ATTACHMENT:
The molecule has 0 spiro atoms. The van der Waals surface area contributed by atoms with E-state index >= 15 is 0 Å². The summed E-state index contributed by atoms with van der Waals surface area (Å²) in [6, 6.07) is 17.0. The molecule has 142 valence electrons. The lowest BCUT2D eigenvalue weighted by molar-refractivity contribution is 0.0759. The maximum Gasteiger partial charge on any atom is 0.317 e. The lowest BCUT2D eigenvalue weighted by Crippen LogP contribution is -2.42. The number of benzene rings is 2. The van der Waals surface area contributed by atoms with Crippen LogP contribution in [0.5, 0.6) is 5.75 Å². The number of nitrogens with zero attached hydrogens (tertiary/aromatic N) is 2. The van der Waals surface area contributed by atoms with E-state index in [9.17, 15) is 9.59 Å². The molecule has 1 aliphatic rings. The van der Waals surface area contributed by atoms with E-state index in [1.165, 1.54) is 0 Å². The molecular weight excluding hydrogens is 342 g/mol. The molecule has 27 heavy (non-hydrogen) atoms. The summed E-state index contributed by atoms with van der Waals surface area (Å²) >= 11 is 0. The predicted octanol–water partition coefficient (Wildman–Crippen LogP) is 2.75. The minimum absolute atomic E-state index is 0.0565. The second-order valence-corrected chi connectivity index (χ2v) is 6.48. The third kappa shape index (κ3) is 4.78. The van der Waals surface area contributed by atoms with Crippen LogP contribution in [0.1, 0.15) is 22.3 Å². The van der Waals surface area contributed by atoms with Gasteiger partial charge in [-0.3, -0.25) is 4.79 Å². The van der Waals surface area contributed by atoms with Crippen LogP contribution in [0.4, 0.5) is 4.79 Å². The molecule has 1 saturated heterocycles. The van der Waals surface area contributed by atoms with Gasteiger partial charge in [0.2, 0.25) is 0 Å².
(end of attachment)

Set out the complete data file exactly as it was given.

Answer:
The molecule has 0 spiro atoms. The van der Waals surface area contributed by atoms with E-state index >= 15 is 0 Å². The summed E-state index contributed by atoms with van der Waals surface area (Å²) in [6, 6.07) is 17.0. The molecule has 142 valence electrons. The lowest BCUT2D eigenvalue weighted by molar-refractivity contribution is 0.0759. The maximum Gasteiger partial charge on any atom is 0.317 e. The lowest BCUT2D eigenvalue weighted by Crippen LogP contribution is -2.42. The number of benzene rings is 2. The van der Waals surface area contributed by atoms with Crippen LogP contribution in [0.5, 0.6) is 5.75 Å². The number of nitrogens with zero attached hydrogens (tertiary/aromatic N) is 2. The van der Waals surface area contributed by atoms with E-state index in [9.17, 15) is 9.59 Å². The molecule has 1 aliphatic rings. The van der Waals surface area contributed by atoms with E-state index in [1.165, 1.54) is 0 Å². The molecular weight excluding hydrogens is 342 g/mol. The molecule has 27 heavy (non-hydrogen) atoms. The summed E-state index contributed by atoms with van der Waals surface area (Å²) >= 11 is 0. The predicted octanol–water partition coefficient (Wildman–Crippen LogP) is 2.75. The minimum absolute atomic E-state index is 0.0565. The second-order valence-corrected chi connectivity index (χ2v) is 6.48. The third kappa shape index (κ3) is 4.78. The van der Waals surface area contributed by atoms with Crippen LogP contribution in [0.1, 0.15) is 22.3 Å². The van der Waals surface area contributed by atoms with Gasteiger partial charge in [-0.3, -0.25) is 4.79 Å². The van der Waals surface area contributed by atoms with Crippen LogP contribution in [0.4, 0.5) is 4.79 Å². The molecule has 1 saturated heterocycles. The van der Waals surface area contributed by atoms with Gasteiger partial charge in [0.2, 0.25) is 0 Å².